All of me, why not take all of me

For our 2nd Living Out Loud project: As I wrapped my hands around a cup of blueberry flavored java this morning in the local cafe, I thought back to all those times well meaning friends and relatives would tell my parents that letting me drink coffee as a kid would stunt my growth. As an adult, I take satisfaction in the hard clunk of the car seat as it slams into the furthest position from the steering column so I can slide all 35" of my inseam into the car.

My babysitter (who was 5' tall and very round) called me her long-legged jay bird and it always made me smile. My whole childhood was filled with physically challenging tasks that my 6'3" father never told me I shouldn't attempt. I thought all kids could move a wheelbarrow of bricks or lift their family dog. To this day I won't own a pet that I can't carry upstairs on my own, which puts my limit at about 80 pounds as long as the dog doesn't fight it.

My high school dance teacher Mr. Watson harped on me to always drop my shoulders so I could show off my long neck. I am eternally grateful that I took all those years of dance because while I never have been particularly lithe (I like food too much), I'm extremely comfortable in my body and know its capabilities. I learned to not hunch forward to make myself shorter. I grew to appreciate the length of my limbs and the way all 175 pounds of me fit together. I never worried about telling folks how much I weighed because I felt like I was in a different bracket than all my shorter friends. It was like telling someone my age in dog years; they couldn't relate.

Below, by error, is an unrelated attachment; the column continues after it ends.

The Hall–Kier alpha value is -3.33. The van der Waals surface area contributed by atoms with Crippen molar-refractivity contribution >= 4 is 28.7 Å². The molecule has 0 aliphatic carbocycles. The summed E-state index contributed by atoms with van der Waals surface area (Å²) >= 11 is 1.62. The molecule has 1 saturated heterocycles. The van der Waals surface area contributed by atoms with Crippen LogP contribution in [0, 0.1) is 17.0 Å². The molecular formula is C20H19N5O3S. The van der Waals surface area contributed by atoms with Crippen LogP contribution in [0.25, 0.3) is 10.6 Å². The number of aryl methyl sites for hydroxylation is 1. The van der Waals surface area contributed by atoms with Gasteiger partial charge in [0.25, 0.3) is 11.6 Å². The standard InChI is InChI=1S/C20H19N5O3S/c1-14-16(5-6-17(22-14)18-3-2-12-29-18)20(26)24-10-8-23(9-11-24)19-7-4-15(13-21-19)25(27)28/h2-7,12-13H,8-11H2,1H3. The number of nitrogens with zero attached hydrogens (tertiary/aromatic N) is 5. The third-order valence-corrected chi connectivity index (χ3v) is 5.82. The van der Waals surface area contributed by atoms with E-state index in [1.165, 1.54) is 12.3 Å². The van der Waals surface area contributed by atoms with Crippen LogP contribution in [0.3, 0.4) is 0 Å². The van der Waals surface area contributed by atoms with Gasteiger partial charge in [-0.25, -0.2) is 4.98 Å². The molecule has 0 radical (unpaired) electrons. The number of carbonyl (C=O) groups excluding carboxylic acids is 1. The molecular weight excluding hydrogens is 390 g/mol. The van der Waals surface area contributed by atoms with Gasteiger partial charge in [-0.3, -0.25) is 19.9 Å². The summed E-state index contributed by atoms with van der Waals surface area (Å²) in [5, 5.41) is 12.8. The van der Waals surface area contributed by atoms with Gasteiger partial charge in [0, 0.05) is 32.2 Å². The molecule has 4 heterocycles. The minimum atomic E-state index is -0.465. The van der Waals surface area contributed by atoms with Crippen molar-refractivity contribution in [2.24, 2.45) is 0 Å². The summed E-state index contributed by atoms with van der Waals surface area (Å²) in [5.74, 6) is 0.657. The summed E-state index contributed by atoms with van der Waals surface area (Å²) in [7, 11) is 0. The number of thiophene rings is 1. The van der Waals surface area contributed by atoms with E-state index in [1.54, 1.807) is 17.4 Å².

Somewhere in college, I began to revel in being tall. I slowly realized there were short women who had to pull the car seat forward every time after their husband drove it. I discovered there were people who didn't know what was on top of their fridge (let alone could reach it). There are people who have to find a sturdy chair to change a lightbulb instead of just reaching up to the light. And in a way, I felt a bit of pity for them. I don't necessarily agree with Randy Newman's declaration that "short people got no reason to live," but his quote has certainly stuck with me every time I pull the turkey pan down without climbing all over the counter.

Since most people are on eye level or shorter, I always feel (perhaps erroneously) that I could kick 90% of the world's ass. I'm not easily intimidated. Every time I load some giant purchase from Costco into my car where my arms barely reach around it, I want to high five myself and give a little Marine "hoo-wah!". Take that ridiculously heavy and awkward box!

In the last five years, I've greatly expanded my collection of comfortable high heels because I think I walk much sexier in heels. I'm 72 luxurious inches tall in bare feet. Even being 6' and not 5'11" puts me in a new category of those whose height starts with 6. In heels, I stretch up to 6'2" or 3" tall. Men double-take when I walk past.

My body has evolved over the years. I used to be about 20 pounds heavier than I am now, and a recent doctor's visit shows I've pudged up to 178.2 pounds from my perennial 175 pounds of the last 10 years. I've had some pretty regrettable haircuts as I have experimented with my coif. My belly usually is covered in spots from my insulin pump infusion sites that I never had before 2000. I've had stretch marks on my thighs since puberty hit at 15. Laser surgery removed the need for glasses but I still chew on my cuticles until they're painful. But there are many things that won't change any time soon if at all. I've got magnificently straight teeth, amazingly long prehensile toes and the world's most petite ears. And I will always be tall. No matter other parts of me will sag or wrinkle, there will still be 6 feet of me. And I will always turn heads.

she's got legs